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Abstract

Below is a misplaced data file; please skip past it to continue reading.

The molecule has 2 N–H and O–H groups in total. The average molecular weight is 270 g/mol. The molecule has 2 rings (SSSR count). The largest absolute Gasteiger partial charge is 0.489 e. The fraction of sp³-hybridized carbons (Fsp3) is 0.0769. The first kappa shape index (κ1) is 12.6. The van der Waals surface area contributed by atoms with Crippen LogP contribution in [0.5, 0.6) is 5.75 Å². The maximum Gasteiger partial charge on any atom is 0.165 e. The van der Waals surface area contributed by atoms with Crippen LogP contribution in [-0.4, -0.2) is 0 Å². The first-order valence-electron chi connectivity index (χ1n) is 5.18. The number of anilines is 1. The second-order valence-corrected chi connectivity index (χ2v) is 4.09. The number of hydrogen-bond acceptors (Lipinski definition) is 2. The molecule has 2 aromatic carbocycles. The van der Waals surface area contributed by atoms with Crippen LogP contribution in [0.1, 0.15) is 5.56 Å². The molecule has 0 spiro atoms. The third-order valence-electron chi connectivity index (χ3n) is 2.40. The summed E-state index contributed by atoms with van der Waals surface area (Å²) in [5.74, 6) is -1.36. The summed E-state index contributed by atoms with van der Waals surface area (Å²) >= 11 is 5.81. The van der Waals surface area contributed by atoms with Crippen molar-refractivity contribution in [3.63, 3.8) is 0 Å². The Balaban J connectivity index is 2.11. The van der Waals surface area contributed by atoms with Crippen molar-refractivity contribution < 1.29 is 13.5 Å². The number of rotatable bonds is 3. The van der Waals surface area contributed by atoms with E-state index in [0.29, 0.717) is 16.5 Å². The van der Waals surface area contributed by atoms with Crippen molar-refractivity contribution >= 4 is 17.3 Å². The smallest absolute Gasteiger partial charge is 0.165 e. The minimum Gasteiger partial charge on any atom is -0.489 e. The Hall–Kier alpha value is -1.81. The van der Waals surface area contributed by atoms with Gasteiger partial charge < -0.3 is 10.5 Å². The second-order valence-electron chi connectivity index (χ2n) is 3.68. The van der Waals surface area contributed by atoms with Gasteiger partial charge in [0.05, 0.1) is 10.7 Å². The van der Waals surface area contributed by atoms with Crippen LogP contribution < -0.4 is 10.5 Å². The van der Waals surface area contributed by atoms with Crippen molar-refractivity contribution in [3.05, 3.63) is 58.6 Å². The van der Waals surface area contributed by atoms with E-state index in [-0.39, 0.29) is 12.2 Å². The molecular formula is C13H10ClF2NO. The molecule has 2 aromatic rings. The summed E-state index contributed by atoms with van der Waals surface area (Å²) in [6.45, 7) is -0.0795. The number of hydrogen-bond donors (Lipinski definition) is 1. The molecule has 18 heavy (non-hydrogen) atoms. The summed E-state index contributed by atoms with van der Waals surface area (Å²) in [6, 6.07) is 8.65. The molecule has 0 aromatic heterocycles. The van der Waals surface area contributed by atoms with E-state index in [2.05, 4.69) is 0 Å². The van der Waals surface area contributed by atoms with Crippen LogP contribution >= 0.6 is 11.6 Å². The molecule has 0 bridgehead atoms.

We show how the so-called distributional characteristic of a policy instrument can be additively decomposed into two components: one that captures the targeting efficiency of the instrument, the other its redistributive efficiency. Using these measures, we provide an interpretation of the commonly used leakage and undercoverage rates (and other indices based on these concepts) within standard welfare theory. Essentially, one can interpret such indices as special (and restrictive) cases of the targeting efficiency index. As well as failing to capture the relative redistributive efficiencies of policy instruments, they also implicitly assume a set of value judgments consistent only with the commonly used poverty gap. For illustrative purposes, we present an empirical application of the decomposition approach to Mexican data.

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